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Federal Employees News Digest : Dec. 17, 2012
December 17, 2012 Vol. 62, No. 23 6 Visit us on the Internet at www.FederalDaily.com Months after a federal appellate court stripped federal employees in "noncritical-sensitive" positions of their right to challenge certain removal actions, many are still asking: "Now what?" In August, the U.S. Court of Appeals for the Federal Circuit decided Berry v. Conyers (Fed Cir. 2012). The court found the Merit Systems Protection Board is not authorized to review agencies' national security determi- nations pertaining to the eligibility of employees to hold "sensitive" positions. The MSPB had previously ruled that it had such review authority when the sensitive position in question did not require access to classified situation, but the Federal Circuit ruled to the contrary. While this decision closed the most direct route for employees in "noncritical-sensitive" positions to challenge adverse actions based on security clearance revocation, it is critical that federal employees know that there may be other avenues to justice. As Federal Circuit Judge Timothy B. Dyk noted in a scathing dissenting opinion to Berry, the majority's decision means hundreds of thousands of fed- eral employees cannot appeal adverse actions to the MSPB "simply because the Department of Defense has decided that such appeals should not be allowed." As argued in Judge Dyk's dissent, the decision contra- dicts the intent of the Civil Service Reform Act of 1978, which armed federal employees with the right to appeal agency adverse personnel actions to the MSPB. The Berry decision leaves employees in noncritical- sensitive positions in quite a pickle. All an agency has to do is cite national security concerns for an adverse action and the MSPB is barred. If abused, Berry could provide agency supervisors with an easy way to retaliate against whistle- blowers or discriminate against individuals. But employees in these positions should not give up on justice. Here are some options they may be able to pursue: • Appeal to the MSPB and show that the agency could have assigned him or her to noncritical-nonsensitive tasks during a pending security clearance investigation rather them placing him or her on indefinite suspen- sion without leave. • Appeal to the MSPB if the agency fails to follow its own procedural regulations in carrying out an adverse action. • File an equal employment opportunity complaint in instances where the agency uses false national security concerns as pretext for unlawful discrimination. • Appeal a security clearance denial or revocation to the Defense Office of Hearings and Appeals (DOHA) or the agency's specific security clearance appeal office if it is not covered by DOHA. Federal employees in noncritical-sensitive positions who have been put on indefinite suspension or removed due to national security concerns should immediately consult with a federal employment law attorney to help them explore these options. A lawyer may also be able to help them devel- op a case for a transfer to a non-sensitive position. Feds left hanging by Federal Circuit decision do have options By Mathew B. Tully, Esq. Mathew B. Tully is the founding partner of Tully Rinckey PLLC. He concentrates his practice on representing military person- nel and federal employees and can be reached at email@example.com. To schedule a meeting with one of the firm's federal employment law attorneys, call 202-787-1900. The information in this column is not intended as legal advice.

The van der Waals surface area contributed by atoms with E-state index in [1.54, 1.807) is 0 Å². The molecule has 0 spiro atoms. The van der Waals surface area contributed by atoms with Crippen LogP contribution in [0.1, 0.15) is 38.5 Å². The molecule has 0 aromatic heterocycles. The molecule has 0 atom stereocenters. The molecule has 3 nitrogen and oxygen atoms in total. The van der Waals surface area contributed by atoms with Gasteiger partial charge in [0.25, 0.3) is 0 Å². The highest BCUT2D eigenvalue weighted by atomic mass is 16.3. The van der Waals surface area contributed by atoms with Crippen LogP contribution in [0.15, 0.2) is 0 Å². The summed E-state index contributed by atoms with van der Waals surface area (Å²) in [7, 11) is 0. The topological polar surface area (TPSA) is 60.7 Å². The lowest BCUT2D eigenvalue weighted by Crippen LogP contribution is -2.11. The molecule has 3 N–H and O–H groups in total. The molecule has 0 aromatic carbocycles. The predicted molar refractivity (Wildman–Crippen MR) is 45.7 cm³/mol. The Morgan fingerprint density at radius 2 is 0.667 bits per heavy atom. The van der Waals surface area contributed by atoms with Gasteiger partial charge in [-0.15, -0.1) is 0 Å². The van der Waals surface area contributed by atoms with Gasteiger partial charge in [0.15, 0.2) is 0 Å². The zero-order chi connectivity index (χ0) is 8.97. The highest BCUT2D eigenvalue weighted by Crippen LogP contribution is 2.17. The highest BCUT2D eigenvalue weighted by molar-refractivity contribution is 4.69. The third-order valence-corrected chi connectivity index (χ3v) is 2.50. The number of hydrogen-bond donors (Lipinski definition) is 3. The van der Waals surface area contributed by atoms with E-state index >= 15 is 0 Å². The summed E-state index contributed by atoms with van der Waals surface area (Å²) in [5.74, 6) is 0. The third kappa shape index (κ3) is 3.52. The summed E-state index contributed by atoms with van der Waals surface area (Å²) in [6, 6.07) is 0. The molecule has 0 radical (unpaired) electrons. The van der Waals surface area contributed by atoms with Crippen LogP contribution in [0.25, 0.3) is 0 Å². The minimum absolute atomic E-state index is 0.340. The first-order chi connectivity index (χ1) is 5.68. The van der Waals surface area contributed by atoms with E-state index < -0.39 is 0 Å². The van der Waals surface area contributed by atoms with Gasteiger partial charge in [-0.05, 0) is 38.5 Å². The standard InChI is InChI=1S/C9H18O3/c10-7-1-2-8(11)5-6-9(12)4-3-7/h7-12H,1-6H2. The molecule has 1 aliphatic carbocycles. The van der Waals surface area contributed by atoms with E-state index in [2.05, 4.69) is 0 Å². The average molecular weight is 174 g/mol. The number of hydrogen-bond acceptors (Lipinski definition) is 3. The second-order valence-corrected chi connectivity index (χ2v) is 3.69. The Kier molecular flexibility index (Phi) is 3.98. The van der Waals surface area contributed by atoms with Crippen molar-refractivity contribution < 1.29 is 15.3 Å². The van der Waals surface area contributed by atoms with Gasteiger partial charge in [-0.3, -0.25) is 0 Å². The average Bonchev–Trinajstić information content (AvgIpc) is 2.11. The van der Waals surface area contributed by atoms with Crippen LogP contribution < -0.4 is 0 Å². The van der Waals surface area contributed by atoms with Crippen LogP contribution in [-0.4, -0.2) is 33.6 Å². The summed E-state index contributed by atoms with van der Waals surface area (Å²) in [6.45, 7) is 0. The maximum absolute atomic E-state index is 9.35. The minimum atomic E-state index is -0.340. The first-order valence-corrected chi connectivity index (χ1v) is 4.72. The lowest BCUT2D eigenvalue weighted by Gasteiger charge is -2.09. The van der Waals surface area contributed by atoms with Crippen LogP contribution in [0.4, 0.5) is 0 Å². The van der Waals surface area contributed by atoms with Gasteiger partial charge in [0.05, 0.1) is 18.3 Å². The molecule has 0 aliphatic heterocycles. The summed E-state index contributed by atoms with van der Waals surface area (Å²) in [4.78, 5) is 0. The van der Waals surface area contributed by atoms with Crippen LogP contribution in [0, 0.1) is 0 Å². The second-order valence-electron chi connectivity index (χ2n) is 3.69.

Dec. 10, 2012
Jan. 14, 2013